ABUJA, Nigeria, June 11, 2005 (AP) -- Sudan's government and Darfur rebels refused to sit in the same room at peace talks Saturday, arguing over which countries should be represented at negotiations to end one of the world's biggest crises.
The latest row has heightened distrust at the talks, a day after they were officially launched at a luxury hotel in Nigeria's capital, Abuja. African Union negotiators were "in intense consultations with the parties" to resolve the issue, said AU spokesman Mezni Nourredine.
The dispute between Sudan's government and the two rebel groups over the presence of Eritrea and Chad prevented a scheduled Saturday meeting, where the African Union's special envoy for Darfur Salim Ahmed Salim was due to chair a discussion on the talks' agenda.
Delegates said Sudan was objecting to the presence of Eritrea, seen as close to the rebels, as an observer. "There are procedures for admission, and all parties have to be consulted," said Abdel Kalil, Sudan's ambassador to Nigeria, when asked whether he objected to Eritrea's presence. He declined to comment further.
Meanwhile, the delegation from Sudan's western neighbor, Chad -- a key mediator in the talks -- has not arrived.
A Western diplomat said Chad's no-show was linked to a dispute with the rebel Justice and Equality Movement, which says Chad should withdraw from the talks as it is too close to Sudan's government.
However, Chad's top negotiator, Allam Mi-Ahmed, said by phone from the capital N'Djamena that he had only been delayed because no planes were available, and he would arrive by Monday.
At the same time, Ahmed attacked the Justice and Equality Movement delegation -- which is dominated by Darfur exiles -- as being "hotel opponents" who had little on-the-ground experience, and complained that the African Union had not invited an alternative Darfur-based leader, Mohammed Saleh Hakim.
Previous peace accords have so far failed to end conflict in Sudan's western Darfur region, which has led to an estimated 180,000 deaths. Around 2 million others have fled into the bush or relief camps in Darfur or neighboring Chad.
The conflict began when mainly ethnic African rebels launched a February 2003 uprising against what they say were decades of marginalization and neglect. Sudan's Arab-dominated government and pro-government Arab tribal fighters are accused of launching coordinated attacks on ethnic African farmers in retaliation, causing the bulk of the deaths and displacements.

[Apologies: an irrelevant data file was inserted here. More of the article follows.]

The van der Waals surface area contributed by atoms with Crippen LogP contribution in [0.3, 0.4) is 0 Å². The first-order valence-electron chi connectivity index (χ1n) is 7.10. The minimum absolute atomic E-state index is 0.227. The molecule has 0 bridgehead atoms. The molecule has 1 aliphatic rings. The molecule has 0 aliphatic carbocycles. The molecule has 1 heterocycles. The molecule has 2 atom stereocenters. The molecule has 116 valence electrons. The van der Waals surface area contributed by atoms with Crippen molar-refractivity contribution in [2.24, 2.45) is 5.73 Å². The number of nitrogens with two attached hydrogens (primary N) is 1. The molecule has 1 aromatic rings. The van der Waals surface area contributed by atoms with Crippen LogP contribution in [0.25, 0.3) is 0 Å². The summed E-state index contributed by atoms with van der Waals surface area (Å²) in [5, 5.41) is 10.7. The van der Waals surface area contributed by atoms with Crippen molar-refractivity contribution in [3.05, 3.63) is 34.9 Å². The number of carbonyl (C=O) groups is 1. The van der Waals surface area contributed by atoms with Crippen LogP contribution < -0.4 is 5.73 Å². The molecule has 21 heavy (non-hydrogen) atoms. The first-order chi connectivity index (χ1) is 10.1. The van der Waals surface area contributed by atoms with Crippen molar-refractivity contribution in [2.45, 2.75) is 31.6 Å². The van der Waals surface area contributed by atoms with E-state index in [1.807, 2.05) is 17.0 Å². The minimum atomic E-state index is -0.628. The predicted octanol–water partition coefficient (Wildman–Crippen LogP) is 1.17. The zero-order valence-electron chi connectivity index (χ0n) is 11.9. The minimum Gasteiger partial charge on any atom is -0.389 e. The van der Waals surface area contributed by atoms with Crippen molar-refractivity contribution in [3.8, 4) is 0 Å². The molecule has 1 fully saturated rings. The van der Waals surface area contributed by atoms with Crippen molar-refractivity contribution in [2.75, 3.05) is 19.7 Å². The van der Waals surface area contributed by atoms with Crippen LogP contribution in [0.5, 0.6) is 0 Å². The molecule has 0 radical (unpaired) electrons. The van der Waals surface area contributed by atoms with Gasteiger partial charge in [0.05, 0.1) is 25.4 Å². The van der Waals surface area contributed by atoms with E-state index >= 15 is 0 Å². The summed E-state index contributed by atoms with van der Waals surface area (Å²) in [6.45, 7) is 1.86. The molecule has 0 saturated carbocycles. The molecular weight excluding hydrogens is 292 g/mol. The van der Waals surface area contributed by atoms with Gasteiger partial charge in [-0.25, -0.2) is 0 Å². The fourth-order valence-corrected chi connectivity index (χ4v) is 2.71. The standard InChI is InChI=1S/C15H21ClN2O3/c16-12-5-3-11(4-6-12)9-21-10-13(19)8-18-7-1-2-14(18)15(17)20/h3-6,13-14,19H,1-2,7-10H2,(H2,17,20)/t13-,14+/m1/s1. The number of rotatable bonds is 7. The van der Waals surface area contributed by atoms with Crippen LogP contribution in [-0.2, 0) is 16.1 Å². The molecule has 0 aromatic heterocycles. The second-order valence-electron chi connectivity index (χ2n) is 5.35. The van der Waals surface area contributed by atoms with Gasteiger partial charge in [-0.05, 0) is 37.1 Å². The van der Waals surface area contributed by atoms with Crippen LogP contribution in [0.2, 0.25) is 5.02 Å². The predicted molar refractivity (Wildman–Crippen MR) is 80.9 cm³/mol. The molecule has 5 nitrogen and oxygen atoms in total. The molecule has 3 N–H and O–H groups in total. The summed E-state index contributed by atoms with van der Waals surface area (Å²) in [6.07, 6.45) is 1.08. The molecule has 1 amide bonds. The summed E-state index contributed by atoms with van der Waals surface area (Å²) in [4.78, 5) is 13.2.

Sudan denies targeting civilians or allying with the Janjaweed militia. The United States has accused the government and militias of committing genocide.
Sudanese officials have said the government is determined to resolve the Darfur crisis this time around. But they also have set themselves at loggerheads with the U.N.-backed International Criminal Court by opposing its recently opened investigation of war crimes in Darfur.
Both rebel groups -- the Sudan Liberation Army and the Justice and Equality Movement -- have welcomed the International Criminal Court's investigations.
The 53-nation African Union brokering the peace parley will also try to end fighting among rebels who are united in their opposition to the government but divided over their vision of the region's future.
NATO defense ministers finalized plans this week for the alliance's first African mission, agreeing to fly 5,000 African peacekeepers to Darfur.
While the allies will fly the troops into Darfur -- it is hoped before the rains come in July -- they stressed the AU remained in charge of the peacekeeping operation. The AU now has some 2,700 peacekeepers in Darfur.